A copy of the letter is available on the web at: http://www.efc.ca/pages/crypto/gilc-letter.20apr98.html
Encryption, or encoding, which allows computer files and digital communications to be scrambled when stored or transmitted, and later descrambled using a secret key, is widely recognized as essential for protecting privacy in today's wired world. It is a technology that enables secure electronic commerce for business and private e-mail for personal communications. It can even be incorporated into new digital PCS cellular telephones to prevent snoops from listening in.
The organizations signing the letter, members of the Global Internet Liberty Campaign, highlighted the importance of cryptography for protecting freedom of expression, freedom of association, and the right to privacy.
The letter comes in response to a February 1998 Industry Canada report entitled "A Cryptography Policy Framework for Electronic Commerce", which listed possible scenarios for government regulation of cryptographic hardware and software. Dr. David Jones, president of Electronic Frontier Canada, this country's leading online civil liberties group, delivered the letter in Ottawa last week at a meeting with Industry Canada.
Advocates for government restrictions on the use of encryption technology include the Canadian Association of Chiefs of Police (CACP), the Royal Canadian Mounted Police (RCMP), the Canadian Security and Intelligence Service (CSIS), and the Communications Security Establishment (CSE), all of which were represented at the Ottawa meeting, where they expressed concern about losing the ability to eavesdrop on email or voice communications when conducting investigations.
"Law enforcement agencies must be provided a means by which they can decrypt information they gather", said RCMP Commissioner Philip Murray at the meeting, and in the RCMP's written submission to Industry Canada. (see RCMP letter below)
"Canadians have the right to speak in codes", counters Jones. "We have the right to speak in languages the police don't understand, whether it is Inuktitut or Cree or some other digital language."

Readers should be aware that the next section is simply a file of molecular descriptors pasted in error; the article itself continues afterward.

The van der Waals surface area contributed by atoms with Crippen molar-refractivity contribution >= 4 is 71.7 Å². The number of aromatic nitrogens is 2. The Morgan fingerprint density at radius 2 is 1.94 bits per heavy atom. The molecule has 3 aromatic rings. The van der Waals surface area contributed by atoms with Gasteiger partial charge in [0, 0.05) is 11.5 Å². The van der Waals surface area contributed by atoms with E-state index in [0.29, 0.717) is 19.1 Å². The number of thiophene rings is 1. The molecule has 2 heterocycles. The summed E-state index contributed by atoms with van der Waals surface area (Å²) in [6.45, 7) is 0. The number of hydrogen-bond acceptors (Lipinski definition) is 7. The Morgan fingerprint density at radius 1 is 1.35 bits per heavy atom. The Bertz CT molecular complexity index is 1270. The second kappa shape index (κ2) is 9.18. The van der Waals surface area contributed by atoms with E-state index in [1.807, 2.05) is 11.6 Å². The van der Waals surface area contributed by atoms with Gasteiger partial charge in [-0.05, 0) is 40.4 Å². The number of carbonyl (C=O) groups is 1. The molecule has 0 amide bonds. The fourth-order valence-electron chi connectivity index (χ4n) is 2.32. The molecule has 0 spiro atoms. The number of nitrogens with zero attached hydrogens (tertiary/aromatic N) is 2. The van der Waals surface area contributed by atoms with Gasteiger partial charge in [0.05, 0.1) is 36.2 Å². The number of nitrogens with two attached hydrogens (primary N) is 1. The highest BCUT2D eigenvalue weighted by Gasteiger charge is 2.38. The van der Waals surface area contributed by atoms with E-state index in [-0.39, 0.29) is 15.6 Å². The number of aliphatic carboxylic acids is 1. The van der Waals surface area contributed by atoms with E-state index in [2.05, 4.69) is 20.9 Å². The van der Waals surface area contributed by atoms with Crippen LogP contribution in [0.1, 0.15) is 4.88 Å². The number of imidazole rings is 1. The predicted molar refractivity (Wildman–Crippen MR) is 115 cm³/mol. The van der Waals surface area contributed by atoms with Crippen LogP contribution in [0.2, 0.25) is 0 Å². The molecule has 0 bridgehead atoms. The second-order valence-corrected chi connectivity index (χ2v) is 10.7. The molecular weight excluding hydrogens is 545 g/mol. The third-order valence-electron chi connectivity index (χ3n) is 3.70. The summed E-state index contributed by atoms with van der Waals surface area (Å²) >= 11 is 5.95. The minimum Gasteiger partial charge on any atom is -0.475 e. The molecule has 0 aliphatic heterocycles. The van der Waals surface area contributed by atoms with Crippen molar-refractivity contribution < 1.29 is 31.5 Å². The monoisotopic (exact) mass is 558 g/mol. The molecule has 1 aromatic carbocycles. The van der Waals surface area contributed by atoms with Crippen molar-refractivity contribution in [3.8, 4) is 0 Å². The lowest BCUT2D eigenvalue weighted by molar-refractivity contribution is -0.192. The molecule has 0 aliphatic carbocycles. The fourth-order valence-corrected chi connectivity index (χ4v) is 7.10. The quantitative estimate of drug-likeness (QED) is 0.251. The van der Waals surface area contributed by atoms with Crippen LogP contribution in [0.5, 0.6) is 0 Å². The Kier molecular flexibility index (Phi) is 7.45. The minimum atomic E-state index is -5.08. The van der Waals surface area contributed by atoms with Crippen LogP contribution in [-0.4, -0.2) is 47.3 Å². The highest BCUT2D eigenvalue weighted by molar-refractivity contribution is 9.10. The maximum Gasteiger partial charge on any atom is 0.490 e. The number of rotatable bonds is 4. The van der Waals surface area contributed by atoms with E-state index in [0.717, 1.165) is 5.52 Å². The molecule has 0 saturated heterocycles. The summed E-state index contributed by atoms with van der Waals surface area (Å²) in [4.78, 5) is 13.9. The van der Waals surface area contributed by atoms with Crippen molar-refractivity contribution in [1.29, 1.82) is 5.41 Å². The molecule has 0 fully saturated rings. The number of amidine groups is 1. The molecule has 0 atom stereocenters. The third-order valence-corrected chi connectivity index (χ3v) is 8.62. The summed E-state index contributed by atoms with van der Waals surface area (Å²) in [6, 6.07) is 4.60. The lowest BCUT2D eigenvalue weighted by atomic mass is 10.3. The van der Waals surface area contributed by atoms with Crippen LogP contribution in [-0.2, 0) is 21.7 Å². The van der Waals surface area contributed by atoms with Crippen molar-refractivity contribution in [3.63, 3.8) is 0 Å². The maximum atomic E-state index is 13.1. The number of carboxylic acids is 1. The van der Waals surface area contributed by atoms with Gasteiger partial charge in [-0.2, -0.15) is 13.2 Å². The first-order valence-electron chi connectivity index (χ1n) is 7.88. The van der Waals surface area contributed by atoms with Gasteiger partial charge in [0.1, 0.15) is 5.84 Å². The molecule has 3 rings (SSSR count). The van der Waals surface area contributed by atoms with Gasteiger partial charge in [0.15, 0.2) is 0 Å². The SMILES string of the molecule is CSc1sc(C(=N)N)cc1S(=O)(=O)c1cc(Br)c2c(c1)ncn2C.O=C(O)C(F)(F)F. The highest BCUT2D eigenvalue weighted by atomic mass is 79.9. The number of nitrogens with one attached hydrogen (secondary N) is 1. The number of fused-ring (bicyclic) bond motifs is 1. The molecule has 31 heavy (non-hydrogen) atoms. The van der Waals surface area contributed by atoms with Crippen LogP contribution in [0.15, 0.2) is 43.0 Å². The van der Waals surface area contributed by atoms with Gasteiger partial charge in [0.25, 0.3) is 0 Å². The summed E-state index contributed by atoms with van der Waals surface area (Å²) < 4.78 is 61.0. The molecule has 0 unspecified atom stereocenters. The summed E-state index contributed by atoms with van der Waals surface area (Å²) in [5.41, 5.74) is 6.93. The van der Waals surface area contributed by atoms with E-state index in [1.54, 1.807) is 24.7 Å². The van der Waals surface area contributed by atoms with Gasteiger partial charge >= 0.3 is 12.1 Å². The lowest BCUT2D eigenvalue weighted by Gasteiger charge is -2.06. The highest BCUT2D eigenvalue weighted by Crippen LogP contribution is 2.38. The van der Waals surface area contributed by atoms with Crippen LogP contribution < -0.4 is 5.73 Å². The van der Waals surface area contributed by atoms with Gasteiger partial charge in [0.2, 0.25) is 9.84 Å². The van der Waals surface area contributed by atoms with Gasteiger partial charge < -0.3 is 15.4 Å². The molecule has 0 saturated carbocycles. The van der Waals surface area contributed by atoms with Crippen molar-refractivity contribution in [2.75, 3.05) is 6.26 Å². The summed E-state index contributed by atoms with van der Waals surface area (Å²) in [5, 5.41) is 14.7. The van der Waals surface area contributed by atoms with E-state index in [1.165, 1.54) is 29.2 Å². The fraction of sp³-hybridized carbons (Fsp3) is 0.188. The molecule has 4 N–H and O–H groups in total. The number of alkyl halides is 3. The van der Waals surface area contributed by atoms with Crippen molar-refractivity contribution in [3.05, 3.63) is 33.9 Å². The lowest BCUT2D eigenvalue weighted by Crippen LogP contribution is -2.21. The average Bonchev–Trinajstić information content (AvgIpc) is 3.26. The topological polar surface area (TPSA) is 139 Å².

Concerned about the use of secret codes they can't crack, law enforcement officials have asked the government to consider a requirement that all secret keys be made stored in a manner that police can gain access, with court authorization, without the key owner knowing about it.
"This is comparable to asking the front-door keys for 10 million Canadian homes be deposited at the local police station, 'just in case' there was a need to execute a search warrant", says Jeffrey Shallit, vice-president of Electronic Frontier Canada. "Canadians are right to reject this as unreasonably intrusive."
'Mandatory key recover', as the controversial policy option is called, "would create an unnecessary risk that criminals might gain access to encryption keys", says Jones, "and this would undermine public trust in financial transactions conducted electronically."
"The deployment of a general key-recovery-based encryption infrastructure to meet law enforcement's stated requirements will result in substantial sacrifices in security", cautions a report published last year by leading cryptographers and computer scientists. (see "Risks" paper below)
Electronic Frontier Canada is a non-profit educational organization devoted to ensuring the rights and freedoms enshrined in the Charter of Rights and Freedoms are preserved as new computing, communication, and information technologies emerge.
The list of organizations that signed the letter follows.
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